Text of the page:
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From my reflection upon the evil splicing the Brett Kavanagh confirmation hearings, together with the media flimflam in its wake, have emerged an ancient liturgical ritual and a story, both from the Bible.

In Leviticus 16: 7–10, we learn of the Day of Atonement (Yom Kippur), the most holy day of worship in the Jewish calendar; its intent was to purify the Israelites’ sinfulness that impeded their covenantal relationship with Yahweh. The High Priest cast their guilt and shame upon the head of a goat and then beat it into the desert, never to be seen again. The Israelites felt better, but remained ignorant of the flawed depths within their unconscious, still unknown to them.

Unfortunately, this practice of scapegoating continues, despite the ongoing explorations around the globe in the depth psychology of Sigmund Freud and Carl Jung.

And in the gospel of John 8: 1-11, we watch how Jesus dealt with the scribes and Pharisees, bent upon stoning the adulterous woman in their keep. He looks at them, says nothing, then leans over and begins writing in the sand. Infuriated by his silence, they badger him further and remind him of the penalty in the Mosaic Law for such crimes. Then comes his measured response: “Let him without sin cast the first stone.” Then he resumes writing. And we remember what followed.

Both passages speak to the human condition with its minefields littering our inner landscapes. Shrouded in impenetrable darkness lay deadly energies that kill or maim: anger, greed, lust, sloth, pride, gluttony, and envy. I know. I have all of them. Only when trip-wired do we experience them, either in others or ourselves.

That happened during the media bedlam of last Thursday in the Senate Judiciary Committee hearing and its aftermath: frenzy inflated egos, unleashed inhibitions, and wounded spirits, perhaps irreparably.

Evil flaunted its poison. The challenge is to be wary of our own and drop the rock.

 

 

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It is time. Shadowy figures fastening voluminous cloaks at their necks hurry toward the chapel with a vaulted ceiling. A pregnant hush envelops them with freshness. Excitement mounts. From radiators steam heat crisps the air, commingling with the freshly waxed corridor.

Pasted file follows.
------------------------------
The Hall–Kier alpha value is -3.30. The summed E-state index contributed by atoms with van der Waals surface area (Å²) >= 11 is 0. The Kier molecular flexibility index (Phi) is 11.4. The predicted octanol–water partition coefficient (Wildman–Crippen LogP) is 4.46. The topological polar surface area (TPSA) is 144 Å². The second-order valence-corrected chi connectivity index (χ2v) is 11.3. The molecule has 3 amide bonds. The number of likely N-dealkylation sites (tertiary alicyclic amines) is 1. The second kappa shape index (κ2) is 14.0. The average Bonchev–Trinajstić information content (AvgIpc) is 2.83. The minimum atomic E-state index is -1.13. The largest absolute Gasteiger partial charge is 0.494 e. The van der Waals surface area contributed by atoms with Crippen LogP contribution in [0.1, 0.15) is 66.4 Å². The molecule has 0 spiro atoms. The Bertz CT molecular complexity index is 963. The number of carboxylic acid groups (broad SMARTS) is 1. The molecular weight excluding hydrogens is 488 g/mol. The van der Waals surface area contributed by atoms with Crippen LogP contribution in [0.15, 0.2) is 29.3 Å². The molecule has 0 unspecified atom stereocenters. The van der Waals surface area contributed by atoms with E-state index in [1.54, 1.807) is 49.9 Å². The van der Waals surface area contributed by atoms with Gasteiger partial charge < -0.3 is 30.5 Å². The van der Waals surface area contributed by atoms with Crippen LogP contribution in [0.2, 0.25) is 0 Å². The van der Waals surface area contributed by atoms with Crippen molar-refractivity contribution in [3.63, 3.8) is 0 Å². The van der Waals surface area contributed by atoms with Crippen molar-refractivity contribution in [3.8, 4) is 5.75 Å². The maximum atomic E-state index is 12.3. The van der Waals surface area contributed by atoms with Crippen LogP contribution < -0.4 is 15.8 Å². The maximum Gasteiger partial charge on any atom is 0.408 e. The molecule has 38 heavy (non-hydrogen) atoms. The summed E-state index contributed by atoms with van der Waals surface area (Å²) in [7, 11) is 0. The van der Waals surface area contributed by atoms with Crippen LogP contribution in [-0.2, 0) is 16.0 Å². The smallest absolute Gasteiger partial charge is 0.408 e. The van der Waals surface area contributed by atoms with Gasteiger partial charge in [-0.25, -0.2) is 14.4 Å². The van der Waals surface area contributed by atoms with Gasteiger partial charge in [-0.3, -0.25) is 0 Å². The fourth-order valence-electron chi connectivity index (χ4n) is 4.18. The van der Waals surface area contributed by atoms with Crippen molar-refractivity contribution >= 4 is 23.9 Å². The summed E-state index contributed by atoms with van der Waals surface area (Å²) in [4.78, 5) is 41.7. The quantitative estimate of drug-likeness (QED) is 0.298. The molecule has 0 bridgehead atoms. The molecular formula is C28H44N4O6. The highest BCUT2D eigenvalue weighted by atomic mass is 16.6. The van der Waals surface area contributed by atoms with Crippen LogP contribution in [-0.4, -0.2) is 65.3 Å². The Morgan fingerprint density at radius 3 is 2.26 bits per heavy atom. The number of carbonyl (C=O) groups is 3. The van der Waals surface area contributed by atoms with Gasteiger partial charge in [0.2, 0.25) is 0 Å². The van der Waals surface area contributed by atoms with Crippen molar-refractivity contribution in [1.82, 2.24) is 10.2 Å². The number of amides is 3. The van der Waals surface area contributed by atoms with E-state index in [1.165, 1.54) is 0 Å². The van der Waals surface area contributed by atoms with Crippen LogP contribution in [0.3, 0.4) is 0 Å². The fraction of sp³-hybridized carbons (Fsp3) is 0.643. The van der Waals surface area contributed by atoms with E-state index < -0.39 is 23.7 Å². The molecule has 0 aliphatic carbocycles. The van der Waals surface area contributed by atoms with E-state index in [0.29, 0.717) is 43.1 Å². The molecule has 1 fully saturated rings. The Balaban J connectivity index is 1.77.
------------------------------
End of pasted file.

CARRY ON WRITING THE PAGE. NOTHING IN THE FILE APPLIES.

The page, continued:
Through arched doors they stream up side aisles to their choir stalls beneath stained glass windows, toe out their kneelers, ease themselves upon them, then open their Libers. Before them, red and white poinsettias pattern the sanctuary like a grandmother’s quilt. Fat beeswax candles ooze upon bronze holders and thrust light-flickers into the gloom.

Outside, snowstorms howl at the night, deepening the Cold War‘s grip on the world.

A note from a pitch pipe shimmers the silence. As one, everyone stands, faces each other, and bows. The chanting begins. From side to side, strains of the great penitential Psalm 51, Miserere Mei Deus swell the timbered rafters.

“Have mercy upon me, O God, in Thy great goodness…cleanse me from my sin… create a clean heart within me…renew a right spirit within me…open my lips, O Lord, and my mouth shall sing Thy praise….”

With the final Amen, tower bells gong in the New Year.

Moments of silence follow. Then, more chanting. This time, the Te Deum, hymn of thanksgiving in union with the whole heavenly realm.

“We praise Thee, O God: we acknowledge Thee to be the Lord…”

And so it goes. These women are in love.

This was in 1960, global prayer offered from the Kenwood Chapel, Albany, New York. I was among them.

A blessed New Year to you and your loved ones!

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Pilgrimages to numinous sites don’t often make it in the news. It was not always that way.

 

In the sixth century, BC, ailing Greeks sought healing at the shrine of the god Asclepius in Epidaurus. Two centuries later, others seeking to be reborn, followed the Sacred Way from Athens to Eleusis. And still later, Egyptians sought the protection of their falcon god, Horus, on the West Bank of the Nile at Edfu. Hundreds of such sites pepper the globe and are known to you.

 

The magnificence of these sites, still discernible in archeological ruins, speaks of these ancient people and their attraction to the Holy, however experienced: their urgent need for a new paradigm to replace outworn ones; their setting out toward a numinous place, their minimization of hardships, their stripping away of old attitudes, their openness to new learning, and ultimately their psychic transformation.

 

To return to the present …

 

The British author, Rachel Joyce, has woven these same components into her debut novel, The Unlikely Pilgrimage of Harold Fry (2012). Six months into retirement from a brewery, Harold has lost his moorings. Barely speaking with Maureen, his wife, his son David long gone, he waits for the grass to grow around their South Devon home so he can cut it. One April morning, however, Harold receives a pink typed note from Queenie Hennessey, a former accountant who had worked with him, now dying of cancer in a hospice, five hundred miles way in the North of England. He is moved to tears. At first, he jots a quick response to Queenie, but on his way to post it, decides to walk to her bedside. He must see her. He takes off. No matter that he’s only wearing yachting shoes and a windbreaker, his debit card in his back pocket. His three-month walk follows, one that unravels his troubled past and opens him and Maureen to the remaining years of their marriage. The hilarity of their youth returns.

 

Another moving read for the New Year! Enjoy!

 

 

 

 

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Available on Amazon

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